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Peak Oil Review – 2 May 2016
By Tom Whipple
Quote of the Week
Analysts are starting to wonder as whether 2016 could turn out to be similar to 2015 when oil prices rose sharply in the first five months of the year on hopes that the oil surplus would soon be over, and then collapsed in May when it became apparent that there was going to be more oil around than necessary. Last week the price surge which began in February continued through Thursday and then slowed on Friday leaving London futures at $48.13 at the close and New York at $45.92. The impetus for the surge is that that hedge funds and other speculators are convinced that the two-year price slump is over and that higher prices are ahead. This forecast is supported by the steady decline in the US rig count, which continued last week; a continuing drop in US crude production which the EIA projects will continue into next year; a weaker dollar due to the Federal Reserve’s failure to increase interest rates; increased consumption of gasoline in the US due to low prices; market technical analysis showing prices breaking various “ceilings;” and news of a string of production outages across the globe due to insurgencies and unsettled economic conditions.
Most analysts and financial institutions are saying that the recent price increase of more than 70 percent since January has been too much too soon and that the fundamentals do not support such a rapid increase. They cite the increasing global crude stockpiles, both on shore and at sea, and the recent increases in oil production by Iran and the Saudis which is offsetting the drop in US shale oil production. While there are several geopolitical situations around the world which have reduced oil exports in recent months, most of these are of a temporary nature and are likely to be reversed shortly.
The US economy and that of the EU are growing rather slowly which is keeping the demand for distillates low. The price of gasoline in the US has been rising in the last few weeks which will make it less attractive for discretionary travel. Chinese refiners are producing more diesel and gasoline than their country can consume, so the surplus is being dumped on the world market. Some see a gasoline glut currently developing. While the massive cutbacks of capital expenditures on exploring for and drilling new oil wells will eventually have a major impact on the supply and price of oil, it is likely to be another year or two before the full impact is felt.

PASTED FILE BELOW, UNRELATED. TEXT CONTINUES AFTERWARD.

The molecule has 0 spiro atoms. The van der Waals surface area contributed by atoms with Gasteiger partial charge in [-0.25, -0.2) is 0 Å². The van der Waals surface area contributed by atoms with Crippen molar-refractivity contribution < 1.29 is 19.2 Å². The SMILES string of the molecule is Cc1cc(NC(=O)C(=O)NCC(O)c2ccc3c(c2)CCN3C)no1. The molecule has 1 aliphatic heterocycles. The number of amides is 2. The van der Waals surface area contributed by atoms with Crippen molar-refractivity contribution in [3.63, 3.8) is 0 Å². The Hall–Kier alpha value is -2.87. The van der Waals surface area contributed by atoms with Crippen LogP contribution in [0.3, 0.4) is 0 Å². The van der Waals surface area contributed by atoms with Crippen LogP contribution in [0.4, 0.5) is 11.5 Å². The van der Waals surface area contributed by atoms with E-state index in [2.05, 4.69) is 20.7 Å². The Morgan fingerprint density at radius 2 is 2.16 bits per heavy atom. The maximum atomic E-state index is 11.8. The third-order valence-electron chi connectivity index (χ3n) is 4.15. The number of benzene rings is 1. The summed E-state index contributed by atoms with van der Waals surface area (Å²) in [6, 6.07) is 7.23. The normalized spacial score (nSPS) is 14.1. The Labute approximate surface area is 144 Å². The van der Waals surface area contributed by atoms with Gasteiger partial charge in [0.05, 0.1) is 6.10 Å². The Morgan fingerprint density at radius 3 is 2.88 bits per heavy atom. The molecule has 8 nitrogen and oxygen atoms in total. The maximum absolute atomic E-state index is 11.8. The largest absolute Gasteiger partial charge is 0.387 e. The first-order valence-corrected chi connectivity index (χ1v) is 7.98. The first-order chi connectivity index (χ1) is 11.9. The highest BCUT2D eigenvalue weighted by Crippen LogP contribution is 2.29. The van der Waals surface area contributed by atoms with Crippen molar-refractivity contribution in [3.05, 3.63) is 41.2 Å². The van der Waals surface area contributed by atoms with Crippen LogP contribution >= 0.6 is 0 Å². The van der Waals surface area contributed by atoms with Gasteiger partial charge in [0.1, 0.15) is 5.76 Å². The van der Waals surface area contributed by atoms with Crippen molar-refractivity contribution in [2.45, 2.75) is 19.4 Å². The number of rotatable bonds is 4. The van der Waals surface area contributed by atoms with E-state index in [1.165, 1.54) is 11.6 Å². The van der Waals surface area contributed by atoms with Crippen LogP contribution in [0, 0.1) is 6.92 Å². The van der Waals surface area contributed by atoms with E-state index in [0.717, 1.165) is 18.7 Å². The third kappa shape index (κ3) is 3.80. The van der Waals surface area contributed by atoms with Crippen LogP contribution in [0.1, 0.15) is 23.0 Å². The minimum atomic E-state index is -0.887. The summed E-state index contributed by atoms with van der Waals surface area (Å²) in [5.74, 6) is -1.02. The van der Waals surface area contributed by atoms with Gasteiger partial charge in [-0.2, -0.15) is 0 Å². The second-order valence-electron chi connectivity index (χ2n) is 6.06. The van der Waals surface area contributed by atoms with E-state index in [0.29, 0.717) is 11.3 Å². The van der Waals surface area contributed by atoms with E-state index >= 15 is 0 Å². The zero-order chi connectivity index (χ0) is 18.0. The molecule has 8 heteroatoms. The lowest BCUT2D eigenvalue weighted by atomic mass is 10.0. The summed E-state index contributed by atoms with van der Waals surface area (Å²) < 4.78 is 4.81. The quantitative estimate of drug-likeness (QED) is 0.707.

There are, however, at least three geopolitical developments that could drive prices sharply higher in the near term. These are the political/economic upheavals going on in Venezuela, Nigeria, and Iraq. Evidence is mounting that one or more of these countries could be engulfed by so much political turmoil in next few weeks or months that their combined oil production of nearly 7 million b/d would be affected. Oil stoppages on the order of millions of barrels a day would almost certainly drive oil prices much higher. As with most efforts to forecast oil prices, there are simply too many forces at work to come to a conclusion as to which just which forces will prevail, even in the short run. Over the next two years or so, oil prices will almost certainly be higher due the drop in investment and contraction of the industry. It is the timing of this increase where the uncertainty lies.
Last week saw much bad news from across the oil industry with profits plunging, credit ratings being reduced and workers let go. Particularly hard hit has been the oil services industry that makes its money supporting exploring and drilling operations which have been sharply curtailed. The economies of those states that have been benefiting from the shale oil bonanza are reporting souring economic conditions with loan delinquencies and bank losses on the rise. Offshore drillers are being hit particularly hard as the cost of producing deepwater oil in now well over $100 a barrel making the economics of starting new projects prohibitive. Last week, however, a new well was started off Uruguay in 11,000 feet of water setting a new record, but it is unlikely that many new deepwater wells will be started until prices recover back into the $100s. The IMF reports that Middle Eastern oil exporters are on track to receive some $500 billion less for their oil this year as compared to 2014.